The buildings on the “Quai de l’Horloge” have two facades, one on the river-side, the other facing the “Place Dauphine”. Number 37 of the “Quai de l’Horloge”, corresponds to the 24 Place Dauphine. In 1777 this building, already a century and a half old, was bought off by Claude Etienne de la FRENAYE, with in order to have it redone. It was rebuilt in 1780, based on the old supporting walls which had been kept.
In this building, on the first floor above the intermediate storey, dwelled the master engraver PHILIPON; his daughter Manon was born there in 1754. She married Jean-Marie Roland de la PLATIERE. Manon had been given a very thorough education, was very self-sufficient, both sensible and romantic. This woman, admired in her lifetime as well as after her death, no longer occupied the 37 quai de l’Horloge when she was arrested in 1793*. We now know that Mm ROLAND wrote her memoirs while in jail and that she managed her own defence in front of the jury which were to condemn her to the guillotine. When passing by the statue of liberty, she uttered these words which still remain in everyone’s memory: “Oh freedom, how many crimes have we committed in thou name.”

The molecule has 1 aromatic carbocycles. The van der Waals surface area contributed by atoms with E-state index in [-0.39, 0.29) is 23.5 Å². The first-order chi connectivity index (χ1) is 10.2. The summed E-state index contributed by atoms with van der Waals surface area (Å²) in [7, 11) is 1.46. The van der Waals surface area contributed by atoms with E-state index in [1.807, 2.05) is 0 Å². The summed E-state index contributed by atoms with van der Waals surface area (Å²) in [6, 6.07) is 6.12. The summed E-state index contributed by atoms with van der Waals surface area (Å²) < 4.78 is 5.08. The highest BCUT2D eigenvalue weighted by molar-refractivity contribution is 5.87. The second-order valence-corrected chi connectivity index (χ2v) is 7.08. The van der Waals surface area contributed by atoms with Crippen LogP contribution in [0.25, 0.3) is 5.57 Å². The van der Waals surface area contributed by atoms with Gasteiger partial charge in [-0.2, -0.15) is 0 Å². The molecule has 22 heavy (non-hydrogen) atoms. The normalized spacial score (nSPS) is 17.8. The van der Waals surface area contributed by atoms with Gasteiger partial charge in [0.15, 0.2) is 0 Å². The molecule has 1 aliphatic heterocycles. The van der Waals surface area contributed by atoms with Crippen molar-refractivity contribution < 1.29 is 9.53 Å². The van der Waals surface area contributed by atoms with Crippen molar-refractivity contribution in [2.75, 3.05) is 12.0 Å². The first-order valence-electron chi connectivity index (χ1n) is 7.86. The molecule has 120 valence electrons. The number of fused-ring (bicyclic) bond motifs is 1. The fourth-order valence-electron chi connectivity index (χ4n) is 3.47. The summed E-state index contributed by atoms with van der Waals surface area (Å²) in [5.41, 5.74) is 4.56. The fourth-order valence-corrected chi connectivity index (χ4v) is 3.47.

Still 37 quai de l’Horloge, DURANT founded in 1827 a workshop where all engraving tasks could be carried out: numbers on gilded works, rings, armours, etc. In 1852, he created a partnership, thus from 1852 to 1863 the name of the company was DURANT and MONNEHAY; from 1863 to 1899 MONNEHAY was business partners with GODARD, who was the first to issue medals, and eventually it’s GODARD on his own from 1899 to 1912. GODARD had added to the activities of the engraving workshop the issuing of medals. Finally, in 1912, Victor CANALE took over the shop, and he was soon to lead the business to a stupendous expansion. In 1969, their son Philippe, a graduate of the BOULLE school and of the “École Nationale des Arts décoratifs” took over, until 1997 when he handed over the shop to his youngest son Dominique, who has been running the company since 1992.